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Emergence of the Uniquely Human Economy
At its core, the human experience has always been about the manner in which we acquire the resources necessary to survive. Long ago, what it meant to be human was not so different than what it meant to be any other omnivore – wandering the lands foraging or seeking game to hunt. Sure, our tools were a little more advanced, but the manner in which we experienced life was fundamentally the same. That all changed with the advent of agriculture. Through farming, we could bring of source of needs to us rather than going on in search of it, and we could actively manage the production of our resources so that a single person could now make enough food for several people on a consistent basis. Farming is the very basis upon which all civilization is built, and it changed the experience of being human at a fundamental level. With the advent of agriculture, increasingly large numbers of people were developing skilled trades and specializing exclusively in a narrow range of labor. They would become very good at what they do, produce lots of it for other people in transactions that were either barter or which used some form of currency, and acquired the things they needed in this manner. In the largest of cities, the majority of people didn’t even do anything related to survival anymore, but rather provided goods and services that improved quality of life, or allowed others to be more productive in their own work. The experience of being human was now about production and trade, something that nothing on earth had experienced before.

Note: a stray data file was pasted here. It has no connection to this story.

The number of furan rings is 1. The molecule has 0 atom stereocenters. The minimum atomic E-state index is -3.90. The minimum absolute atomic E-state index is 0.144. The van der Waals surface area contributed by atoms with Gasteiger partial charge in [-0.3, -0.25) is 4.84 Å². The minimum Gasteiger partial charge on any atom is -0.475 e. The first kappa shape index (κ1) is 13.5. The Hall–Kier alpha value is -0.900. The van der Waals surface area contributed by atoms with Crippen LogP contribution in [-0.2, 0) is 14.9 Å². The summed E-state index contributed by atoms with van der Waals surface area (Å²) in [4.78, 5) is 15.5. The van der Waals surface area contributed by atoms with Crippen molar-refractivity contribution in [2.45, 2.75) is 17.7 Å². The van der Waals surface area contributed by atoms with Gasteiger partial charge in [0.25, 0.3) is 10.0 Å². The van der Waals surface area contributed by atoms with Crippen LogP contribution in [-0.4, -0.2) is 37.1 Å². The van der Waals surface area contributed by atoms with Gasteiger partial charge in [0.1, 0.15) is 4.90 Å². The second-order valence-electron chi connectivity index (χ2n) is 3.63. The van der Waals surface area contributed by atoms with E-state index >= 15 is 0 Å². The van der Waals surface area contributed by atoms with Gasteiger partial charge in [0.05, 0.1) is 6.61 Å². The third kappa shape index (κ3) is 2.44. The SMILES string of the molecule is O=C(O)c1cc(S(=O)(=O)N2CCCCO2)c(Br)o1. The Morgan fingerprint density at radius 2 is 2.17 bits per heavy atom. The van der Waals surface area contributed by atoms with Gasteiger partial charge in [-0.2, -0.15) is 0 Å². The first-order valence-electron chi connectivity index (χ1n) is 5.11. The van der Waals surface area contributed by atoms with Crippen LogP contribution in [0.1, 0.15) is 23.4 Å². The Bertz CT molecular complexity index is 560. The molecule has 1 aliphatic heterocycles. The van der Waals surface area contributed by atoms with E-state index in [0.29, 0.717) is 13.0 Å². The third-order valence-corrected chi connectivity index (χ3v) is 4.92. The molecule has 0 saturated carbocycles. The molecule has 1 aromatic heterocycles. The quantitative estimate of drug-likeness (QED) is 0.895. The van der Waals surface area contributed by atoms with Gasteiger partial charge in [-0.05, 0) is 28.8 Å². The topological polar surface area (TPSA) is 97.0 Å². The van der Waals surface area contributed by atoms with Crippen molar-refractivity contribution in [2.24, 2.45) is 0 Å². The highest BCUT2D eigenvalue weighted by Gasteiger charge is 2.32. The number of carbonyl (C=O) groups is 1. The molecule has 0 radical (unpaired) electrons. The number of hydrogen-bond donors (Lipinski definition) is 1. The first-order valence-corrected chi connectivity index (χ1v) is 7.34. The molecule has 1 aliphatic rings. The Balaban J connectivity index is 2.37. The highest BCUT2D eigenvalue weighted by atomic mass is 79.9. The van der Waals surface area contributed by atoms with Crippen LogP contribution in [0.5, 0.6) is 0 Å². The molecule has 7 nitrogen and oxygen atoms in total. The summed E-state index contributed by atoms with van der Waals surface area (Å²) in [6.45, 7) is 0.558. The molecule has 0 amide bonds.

Then around the 18th century, things began to change once again, as we entered the industrial revolution. Machines began doing our labor for us, which was fine, at first, because this created new types of jobs as we became stewards of these machines. We tend to think of the industrial revolution as being something out of a history book, though, as people overlook the fact that it only marked the beginning of a larger trend: automation. It is only now in the 21st century that we are beginning to see the end of the automation era, and what it means to experience being human is something quite different than it was during the 18th century. Through advances in computer technology, we are automating our automation – creating more while relying ever-less on the sweat of our brows. Even my own job as an economist, once considered a high-skilled function that would not be easily replaced, is automated as I focus increasingly on writing algorithms to collect and test data automatically, or perform analytics and reporting functions for clients with the push of a button. Rather than relying on physical labor to accomplish these things, I, like so many others, are finding themselves relying on their creativity and ability to innovate to remain relevant in the workforce. Nearly all those things which people could do that animals could not are now being performed by machines and computers, as the labor market forces us to distill the human experience down into something that is unique only to humans.